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Cookson hits back over handling of Menchov doping case

By:
Stephen Farrand
Published:
July 15, 2014, 13:11 BST,
Updated:
July 15, 2014, 13:27 BST
Edition:
Second Edition Cycling News, Tuesday, July 15, 2014
Race:
Tour de France
Denis Menchov, right, on the 2010 final Tour de France podium with Andy Schleck, left, and Alberto Contador. After Contador was stripped of his title due to doping, Menchov would move up to 2nd overall on GC.

Denis Menchov, right, on the 2010 final Tour de France podium with Andy Schleck, left, and Alberto Contador. After Contador was stripped of his title due to doping, Menchov would move up to 2nd overall on GC.

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"It's a success story but we have to handle these cases correctly," says UCI head

UCI President Brian Cookson has hit back at criticism and suspicion surrounding the UCI's handling of the Denis Menchov Biological Passport case, insisting he has to balance transparency with legally binding procedures.

News of Menchov's suspension and loss of results from the 2009, 2010 and 2012 Tours de France, broke with the UCI surreptitiously slipping the news into a summary of doping cases that was published on July 10 instead of issuing a press release.

Cookson was at the Tour de France for the presentation of the La Course, the women's race on the last day of the race in Paris and the Tour de l'Avenir. However he was grilled on the Menchov case and his election claims of working with more transparency compared to former president Pat McQuaid.

"The first thing I want to say is that this was entirely in line with normal procedure. In the case of Menchov, he accepted the sanction and when there is acceptance, there is a process that follows and that is what was carried out," Cookson said.

"There's no new policy, change in tactic or strategy. That's what we do. I think we have to keep in mind that a guy who was doping has been caught through the Biological Passport. It's a success story but we have to handle these cases correctly and that's what we did."

Cookson flatly refuted the suspicion that his links to Katusha team backer and UCI Management Committee member Igor Makarov may have influenced the way the UCI handled the case.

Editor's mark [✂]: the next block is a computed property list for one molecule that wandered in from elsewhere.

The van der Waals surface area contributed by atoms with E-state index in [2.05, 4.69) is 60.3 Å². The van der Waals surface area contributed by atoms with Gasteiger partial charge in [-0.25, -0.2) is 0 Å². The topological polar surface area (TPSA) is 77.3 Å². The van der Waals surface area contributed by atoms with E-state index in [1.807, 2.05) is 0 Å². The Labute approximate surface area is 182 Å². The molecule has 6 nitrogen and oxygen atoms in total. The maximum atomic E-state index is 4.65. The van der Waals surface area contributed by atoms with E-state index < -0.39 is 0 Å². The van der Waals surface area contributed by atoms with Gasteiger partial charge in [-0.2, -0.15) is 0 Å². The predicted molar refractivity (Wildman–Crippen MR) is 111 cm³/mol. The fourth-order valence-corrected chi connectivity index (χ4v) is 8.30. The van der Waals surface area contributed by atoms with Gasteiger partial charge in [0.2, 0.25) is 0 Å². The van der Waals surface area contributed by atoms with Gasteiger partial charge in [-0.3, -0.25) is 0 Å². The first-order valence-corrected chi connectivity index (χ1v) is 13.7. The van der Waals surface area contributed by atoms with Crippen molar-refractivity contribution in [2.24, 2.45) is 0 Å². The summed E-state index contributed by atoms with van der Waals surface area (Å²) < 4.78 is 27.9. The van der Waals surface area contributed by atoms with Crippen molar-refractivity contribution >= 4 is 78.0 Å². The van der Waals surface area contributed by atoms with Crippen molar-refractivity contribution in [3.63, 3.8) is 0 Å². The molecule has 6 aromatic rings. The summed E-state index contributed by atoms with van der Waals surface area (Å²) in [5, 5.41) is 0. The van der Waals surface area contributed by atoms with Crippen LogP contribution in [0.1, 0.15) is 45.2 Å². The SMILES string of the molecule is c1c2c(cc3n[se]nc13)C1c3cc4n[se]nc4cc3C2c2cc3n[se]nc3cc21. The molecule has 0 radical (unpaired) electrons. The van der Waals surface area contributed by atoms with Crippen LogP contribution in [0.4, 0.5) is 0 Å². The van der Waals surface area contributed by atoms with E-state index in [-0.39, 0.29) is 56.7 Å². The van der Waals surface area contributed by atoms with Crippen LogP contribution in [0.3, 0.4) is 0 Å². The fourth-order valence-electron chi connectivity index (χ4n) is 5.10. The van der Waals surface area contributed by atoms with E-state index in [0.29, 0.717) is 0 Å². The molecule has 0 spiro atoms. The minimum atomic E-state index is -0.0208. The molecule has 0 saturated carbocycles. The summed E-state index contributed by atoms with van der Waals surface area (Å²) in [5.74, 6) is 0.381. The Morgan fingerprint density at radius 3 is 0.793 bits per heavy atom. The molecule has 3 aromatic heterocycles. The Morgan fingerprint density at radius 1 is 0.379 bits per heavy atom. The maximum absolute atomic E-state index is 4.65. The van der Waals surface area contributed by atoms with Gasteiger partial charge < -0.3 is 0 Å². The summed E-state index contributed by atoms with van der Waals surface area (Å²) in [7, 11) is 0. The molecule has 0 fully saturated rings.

"I understand the implications of that but first of all it was reported, it was on the website, it was not hidden at all, that's what we do normally. It might have been better if we'd made a more positive announcement about it but that's not what we've done at any time in the past. The only tine we've commented on doping cases that have been completed or in progress, is when a rider or his team, national Federation or others have commented. We've confirmed or not as the case maybe. That's what we do, that's why we do it. I think it's important that cases have to follow our rules, WADA rules and that's happened here."

"I can 100 per cent tell that there has been no involvement by Mr. Makarov in this case what so ever. I haven't spoken to Mr. Makarov on this matter or seen him since the UCI Management meeting back in June. I understand why people say these things but it's not true and what I've got to do is balance my wish for transparency against the need to carry these things through in a proper way and not have a presumption of guilty, rather than innocence hen cases are on going. There's a right time to comment and a wrong time to comment and that's what we've done in this case."

"I think we can do a better job. I think we can update that schedule more effectively but there have been seventy-odd cases since I became UCI president and took over and I don’t think you guys are interested in everyone but I do accept that you are interested in some more than others. We probably have to look at the way we present information to the public. If there is a case that is of public interest, I think we have to announce it in a proactive way rather than in a reactive way as we've done in the past."

Cookson defended the drawn out procedure of the Biological Passport, explaining it is "always going to be difficult when you're looking at long term testing and variations rather than the presence or not of a given substance."

He pushed back on the idea of more transparency regarding rider Therapeutic Use Exemptions (TUE), when riders and teams ask permission for medical treatment with banned substances.

"My view is that we have to follow the WADA code on TUEs. If we vary from the WADA code in any way, that would be the time we're challenged in the courts and I think there would be a good chance we would loose," he pointed out.

"The important thing is that we continue to follow the rules and correct procedures and that's what we will continue to do."

 

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